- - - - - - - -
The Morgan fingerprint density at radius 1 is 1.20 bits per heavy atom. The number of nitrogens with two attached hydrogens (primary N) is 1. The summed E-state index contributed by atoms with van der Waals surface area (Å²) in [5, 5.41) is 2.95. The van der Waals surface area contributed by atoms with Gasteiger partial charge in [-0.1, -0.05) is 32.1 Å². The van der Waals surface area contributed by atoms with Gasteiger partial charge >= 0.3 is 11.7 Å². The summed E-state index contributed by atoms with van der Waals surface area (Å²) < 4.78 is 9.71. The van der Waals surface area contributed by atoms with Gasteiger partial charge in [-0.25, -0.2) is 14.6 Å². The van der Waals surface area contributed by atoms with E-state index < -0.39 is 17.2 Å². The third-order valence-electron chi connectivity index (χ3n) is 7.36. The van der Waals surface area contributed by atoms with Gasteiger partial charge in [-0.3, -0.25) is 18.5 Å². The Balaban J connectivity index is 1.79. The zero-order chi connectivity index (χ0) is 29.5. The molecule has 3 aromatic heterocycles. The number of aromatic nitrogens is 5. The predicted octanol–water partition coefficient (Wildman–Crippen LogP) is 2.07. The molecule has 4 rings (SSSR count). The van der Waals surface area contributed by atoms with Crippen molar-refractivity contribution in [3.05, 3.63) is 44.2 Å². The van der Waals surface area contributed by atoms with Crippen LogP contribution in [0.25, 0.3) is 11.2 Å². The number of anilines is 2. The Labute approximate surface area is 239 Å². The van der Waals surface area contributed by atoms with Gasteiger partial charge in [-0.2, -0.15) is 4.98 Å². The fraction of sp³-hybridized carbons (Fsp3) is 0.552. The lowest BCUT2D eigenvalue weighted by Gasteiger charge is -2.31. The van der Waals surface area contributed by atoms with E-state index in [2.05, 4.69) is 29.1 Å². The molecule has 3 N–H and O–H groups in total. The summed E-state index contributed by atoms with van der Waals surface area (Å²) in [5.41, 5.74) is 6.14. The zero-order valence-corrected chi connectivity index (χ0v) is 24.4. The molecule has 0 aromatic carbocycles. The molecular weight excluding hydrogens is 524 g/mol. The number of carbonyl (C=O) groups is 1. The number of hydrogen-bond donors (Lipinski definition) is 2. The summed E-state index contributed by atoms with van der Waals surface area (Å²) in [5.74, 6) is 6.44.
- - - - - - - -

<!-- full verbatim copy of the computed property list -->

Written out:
The Morgan fingerprint density at radius 1 is 1.20 bits per heavy atom. The number of nitrogens with two attached hydrogens (primary N) is 1. The summed E-state index contributed by atoms with van der Waals surface area (Å²) in [5, 5.41) is 2.95. The van der Waals surface area contributed by atoms with Gasteiger partial charge in [-0.1, -0.05) is 32.1 Å². The van der Waals surface area contributed by atoms with Gasteiger partial charge >= 0.3 is 11.7 Å². The summed E-state index contributed by atoms with van der Waals surface area (Å²) < 4.78 is 9.71. The van der Waals surface area contributed by atoms with Gasteiger partial charge in [-0.25, -0.2) is 14.6 Å². The van der Waals surface area contributed by atoms with E-state index < -0.39 is 17.2 Å². The third-order valence-electron chi connectivity index (χ3n) is 7.36. The van der Waals surface area contributed by atoms with Gasteiger partial charge in [-0.3, -0.25) is 18.5 Å². The Balaban J connectivity index is 1.79. The zero-order chi connectivity index (χ0) is 29.5. The molecule has 3 aromatic heterocycles. The number of aromatic nitrogens is 5. The predicted octanol–water partition coefficient (Wildman–Crippen LogP) is 2.07. The molecule has 4 rings (SSSR count). The van der Waals surface area contributed by atoms with Crippen molar-refractivity contribution in [3.05, 3.63) is 44.2 Å². The van der Waals surface area contributed by atoms with Crippen LogP contribution in [0.25, 0.3) is 11.2 Å². The number of anilines is 2. The Labute approximate surface area is 239 Å². The van der Waals surface area contributed by atoms with Gasteiger partial charge in [-0.2, -0.15) is 4.98 Å². The fraction of sp³-hybridized carbons (Fsp3) is 0.552. The lowest BCUT2D eigenvalue weighted by Gasteiger charge is -2.31. The van der Waals surface area contributed by atoms with E-state index in [2.05, 4.69) is 29.1 Å². The molecule has 3 N–H and O–H groups in total. The summed E-state index contributed by atoms with van der Waals surface area (Å²) in [5.41, 5.74) is 6.14. The zero-order valence-corrected chi connectivity index (χ0v) is 24.4. The molecule has 0 aromatic carbocycles. The molecular weight excluding hydrogens is 524 g/mol. The number of carbonyl (C=O) groups is 1. The number of hydrogen-bond donors (Lipinski definition) is 2. The summed E-state index contributed by atoms with van der Waals surface area (Å²) in [5.74, 6) is 6.44.